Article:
NEW YORK (GenomeWeb) – A pair of studies published online today in Science is providing a look at the evolution and resulting genetic diversity present in tumors from non-small cell cancer lung cancer sub-types.
"Survival from lung cancer remains devastatingly low with many new targeted treatments making a limited impact on the disease," Charles Swanton, a researcher affiliated with University College London and the Cancer Research UK London Research Institute, said in a statement. "By understanding how it develops we've opened up the disease's evolutionary rulebook in the hope that we can start to predict its next steps."
For one of the studies, Swanton and his team did whole-exome and/or whole-genome sequencing on more than two-dozen regions, representing tumors that had been surgically removed from seven NSCLC patients prior to adjuvant treatment. These individuals included current smokers, former smokers, and never smokers with either lung adenocarcinoma or squamous cell carcinoma NSCLC sub-types.
The researchers then used the multi-region tumor sequences and sequences from each patient's matched normal samples to develop models of lung cancer evolution — a process that involved teasing apart mutations that were ubiquitous from those found in a subset of tumor regions and estimating the proportion of cells with a given mutation in each region.
In particular, they saw signs that early driver mutations — including a range of alterations attributed to cigarette smoke in current and former smokers — sometimes simmer undetected for years before progressing to full-blown lung tumors. As lung cancers evolve, the sequence data suggests, additional mutations start to snowball within tumor sub-clones, leading to multiple, genetically heterogeneous regions within the same tumor.
The team noted that alterations associated with APOBEC cytidine deaminase enzyme activity tend to become increasingly prominent during tumor formation and progression. On the other hand, the accumulation of new mutations linked to smoking carcinogens seemed to wane as tumor formation advanced.
Such intra-patient tumor variation highlights the importance of understanding the stages of lung tumor evolution and finding ways to detect and treat burgeoning tumors prior to the introduction of diverse sub-clones, authors of the study argued, since it is expected to become increasingly difficult to apply targeted treatments effective against the full suite of sub-clones found in a given tumor.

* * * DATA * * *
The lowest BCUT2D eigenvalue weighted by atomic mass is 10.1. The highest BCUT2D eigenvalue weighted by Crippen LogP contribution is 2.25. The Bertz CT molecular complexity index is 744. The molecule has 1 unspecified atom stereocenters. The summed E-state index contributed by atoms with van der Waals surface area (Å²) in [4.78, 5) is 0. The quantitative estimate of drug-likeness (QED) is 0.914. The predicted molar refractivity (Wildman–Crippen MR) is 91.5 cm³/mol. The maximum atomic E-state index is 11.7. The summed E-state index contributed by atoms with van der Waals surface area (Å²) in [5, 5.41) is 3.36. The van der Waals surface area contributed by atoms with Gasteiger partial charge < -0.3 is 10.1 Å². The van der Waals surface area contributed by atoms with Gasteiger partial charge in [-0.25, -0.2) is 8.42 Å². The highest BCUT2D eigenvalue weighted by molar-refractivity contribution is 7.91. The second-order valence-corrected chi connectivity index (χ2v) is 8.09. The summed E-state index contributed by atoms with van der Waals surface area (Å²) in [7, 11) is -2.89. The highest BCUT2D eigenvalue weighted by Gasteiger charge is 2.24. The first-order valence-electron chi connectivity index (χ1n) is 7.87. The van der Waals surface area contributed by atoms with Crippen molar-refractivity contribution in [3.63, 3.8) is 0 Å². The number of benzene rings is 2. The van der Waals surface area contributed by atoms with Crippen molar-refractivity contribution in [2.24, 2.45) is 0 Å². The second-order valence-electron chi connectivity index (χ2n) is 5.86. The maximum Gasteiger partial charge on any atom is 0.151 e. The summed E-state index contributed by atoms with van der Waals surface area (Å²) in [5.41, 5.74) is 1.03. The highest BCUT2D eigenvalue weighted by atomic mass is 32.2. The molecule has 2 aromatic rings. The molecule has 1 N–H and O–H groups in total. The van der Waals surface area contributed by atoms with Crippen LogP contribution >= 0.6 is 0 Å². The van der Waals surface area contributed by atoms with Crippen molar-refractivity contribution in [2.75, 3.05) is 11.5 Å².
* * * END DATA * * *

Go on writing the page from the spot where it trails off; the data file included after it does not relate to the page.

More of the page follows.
"The regionally separated driver mutations, coupled with the relentless and heterogeneous nature of the genome instability processes, are likely to confound treatment success in NSCLC," they wrote.
For another Science study, University of Texas MD Anderson Cancer Center genomic medicine researcher Andrew Futreal, an honorary faculty member with the Wellcome Trust Sanger Institute, led a team that applied multi-region whole-exome sequencing to four-dozen regions selected from 11 lung adenocarcinoma tumors harboring apparent intra-tumor heterogeneity.
In those samples, researchers identified more than 7,000 verified somatic mutations across the complete sample set, though the number of mutations per tumor varied dramatically.
The analysis indicated that more than three-quarters of the protein-coding mutations in a given sample were shared with other regions from the same tumor, prompting authors involved in that paper to propose that "single-region sequencing may be adequate to identify the majority of known cancer gene mutations in localized lung adenocarcinomas."
Still, the investigators also saw evidence for branched evolution in each of the tumors, leading to sub-clone mutations not found across the complete tumor. Again, mutations affecting cancer driver genes, along with cancer gene amplifications or deletions, appeared to turn up early in the evolutionary process of lung cancer formation, they reported.
Amongst the three patients who went on to have lung cancer relapse, members of that team saw an over-representation of mutations that were sub-clone specific and not shared across tumor regions, hinting that this heterogeneity may herald poor outcomes, though they noted that larger sample sizes are needed to further explore that possibility.
As in the other multi-region sequencing study of NSCLC, authors of the analysis detected a shift in the sorts of mutations occurring in samples from current and former smokers over time, with a preponderance of smoking-related mutation signatures early on in tumor evolution and a rise in mutations not linked to this carcinogenic exposure in later-forming tumor sub-clones.
That group concluded that the "extension of research to epigenetic and phenotypic assessment through regional DNA methylation, chromatin state, and RNA and/or protein expression studies over time and under treatment is needed to fully understand the impact of [intra-tumor heterogeneity] on the biology of the cancer itself and its impact on the clinical phenotype of cancer patients."